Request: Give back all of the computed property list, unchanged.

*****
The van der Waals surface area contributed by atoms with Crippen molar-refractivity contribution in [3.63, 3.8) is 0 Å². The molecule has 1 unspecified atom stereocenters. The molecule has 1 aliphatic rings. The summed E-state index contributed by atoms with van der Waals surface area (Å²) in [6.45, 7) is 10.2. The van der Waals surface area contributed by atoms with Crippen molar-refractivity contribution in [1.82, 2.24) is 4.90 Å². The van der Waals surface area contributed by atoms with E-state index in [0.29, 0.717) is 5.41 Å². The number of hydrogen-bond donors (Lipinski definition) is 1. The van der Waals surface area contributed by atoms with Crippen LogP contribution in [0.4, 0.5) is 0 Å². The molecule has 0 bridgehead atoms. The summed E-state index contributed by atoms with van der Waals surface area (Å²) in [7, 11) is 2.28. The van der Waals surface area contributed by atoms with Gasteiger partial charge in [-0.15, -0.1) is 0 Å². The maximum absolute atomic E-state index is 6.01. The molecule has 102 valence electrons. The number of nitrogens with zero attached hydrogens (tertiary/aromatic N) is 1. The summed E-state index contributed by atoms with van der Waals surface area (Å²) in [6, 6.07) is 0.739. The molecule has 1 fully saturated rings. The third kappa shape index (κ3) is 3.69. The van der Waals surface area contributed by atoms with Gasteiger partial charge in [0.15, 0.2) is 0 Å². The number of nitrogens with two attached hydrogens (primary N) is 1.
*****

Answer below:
The van der Waals surface area contributed by atoms with Crippen molar-refractivity contribution in [3.63, 3.8) is 0 Å². The molecule has 1 unspecified atom stereocenters. The molecule has 1 aliphatic rings. The summed E-state index contributed by atoms with van der Waals surface area (Å²) in [6.45, 7) is 10.2. The van der Waals surface area contributed by atoms with Crippen molar-refractivity contribution in [1.82, 2.24) is 4.90 Å². The van der Waals surface area contributed by atoms with E-state index in [0.29, 0.717) is 5.41 Å². The number of hydrogen-bond donors (Lipinski definition) is 1. The van der Waals surface area contributed by atoms with Crippen LogP contribution in [0.4, 0.5) is 0 Å². The molecule has 0 bridgehead atoms. The summed E-state index contributed by atoms with van der Waals surface area (Å²) in [7, 11) is 2.28. The van der Waals surface area contributed by atoms with Gasteiger partial charge in [-0.15, -0.1) is 0 Å². The maximum absolute atomic E-state index is 6.01. The molecule has 102 valence electrons. The number of nitrogens with zero attached hydrogens (tertiary/aromatic N) is 1. The summed E-state index contributed by atoms with van der Waals surface area (Å²) in [6, 6.07) is 0.739. The molecule has 1 fully saturated rings. The third kappa shape index (κ3) is 3.69. The van der Waals surface area contributed by atoms with Gasteiger partial charge in [0.15, 0.2) is 0 Å². The number of nitrogens with two attached hydrogens (primary N) is 1.